Alright, I am going to move away from this warm fuzziness for a bit, because I need to share something from Caitlin Moran’s book, which I mentioned yesterday, How To Be a Woman. I’m just going to put the raw material out there, which for some reason I’ve avoided doing in this blog, thus far. I think that I’ve begun to understand why I shied away from putting it out there. When I first read it, it knocked the wind out of me, in both a good way and a terrifying way. Good, because she put into words something that had been my experience, but I could never have articulated. Terrifying, well, for the same reason, I guess. It explains a piece of my personal psychology and experience, in part by placing it in a larger cultural context, which is devastating in its simplicity, obviousness and outrageousness.
from How To Be a Woman by Caitlin Moran
[The fact is that]… people overeat for exactly the same reason they drink, smoke, serially f**k around or take drugs. In this trancelike state, you can find welcome, temporary relief from thinking [and feeling]… Overeating, or comfort eating, is the cheap, meek option for self-satisfaction and self-obliteration. You get all the temporary release of drinking, f**king or taking drugs, but without… ever being left in a state where you can’t remain responsible and cogent.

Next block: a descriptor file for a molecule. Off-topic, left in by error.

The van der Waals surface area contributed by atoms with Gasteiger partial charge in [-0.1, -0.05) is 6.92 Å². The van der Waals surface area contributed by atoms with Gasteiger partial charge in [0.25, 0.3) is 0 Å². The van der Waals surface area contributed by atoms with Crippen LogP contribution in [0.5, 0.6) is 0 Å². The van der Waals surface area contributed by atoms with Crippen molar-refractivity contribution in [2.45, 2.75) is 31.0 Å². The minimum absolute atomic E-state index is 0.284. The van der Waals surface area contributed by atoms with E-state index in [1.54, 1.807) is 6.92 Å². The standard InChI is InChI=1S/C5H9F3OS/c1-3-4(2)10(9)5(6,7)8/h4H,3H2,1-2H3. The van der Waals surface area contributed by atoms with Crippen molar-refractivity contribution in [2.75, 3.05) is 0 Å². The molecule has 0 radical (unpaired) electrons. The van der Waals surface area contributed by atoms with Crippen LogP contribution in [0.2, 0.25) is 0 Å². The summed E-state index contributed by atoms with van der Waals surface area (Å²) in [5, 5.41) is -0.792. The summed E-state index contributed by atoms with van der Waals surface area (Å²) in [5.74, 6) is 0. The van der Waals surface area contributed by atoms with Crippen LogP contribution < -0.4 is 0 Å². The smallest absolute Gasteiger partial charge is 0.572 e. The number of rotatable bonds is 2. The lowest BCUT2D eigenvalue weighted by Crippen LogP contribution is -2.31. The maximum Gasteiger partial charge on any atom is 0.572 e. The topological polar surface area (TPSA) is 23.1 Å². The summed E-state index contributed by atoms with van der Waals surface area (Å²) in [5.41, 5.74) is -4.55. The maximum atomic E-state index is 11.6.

In a nutshell, then, by choosing food as your drug… you can still make the packed lunches, do the school run, look after the baby, pop in on your mum and then stay up all night with an ill five-year-old… something that is not an option if you are [shooting/snorting drugs] or… knocking back quarts of Scotch.
Overeating is the addiction of choice of carers, and that’s why it’s come to be regarded as the lowest-ranking of all the addictions. It’s a way of f**king yourself up while still remaining functional, because you have to.
Fat people aren’t indulging in the ‘luxury’ of their addiction making them useless, chaotic or a burden. Instead they are self-destructing in a way that doesn’t inconvenience anyone. And that’s why it’s so often a woman’s addiction of choice. [Emphasis is mine.]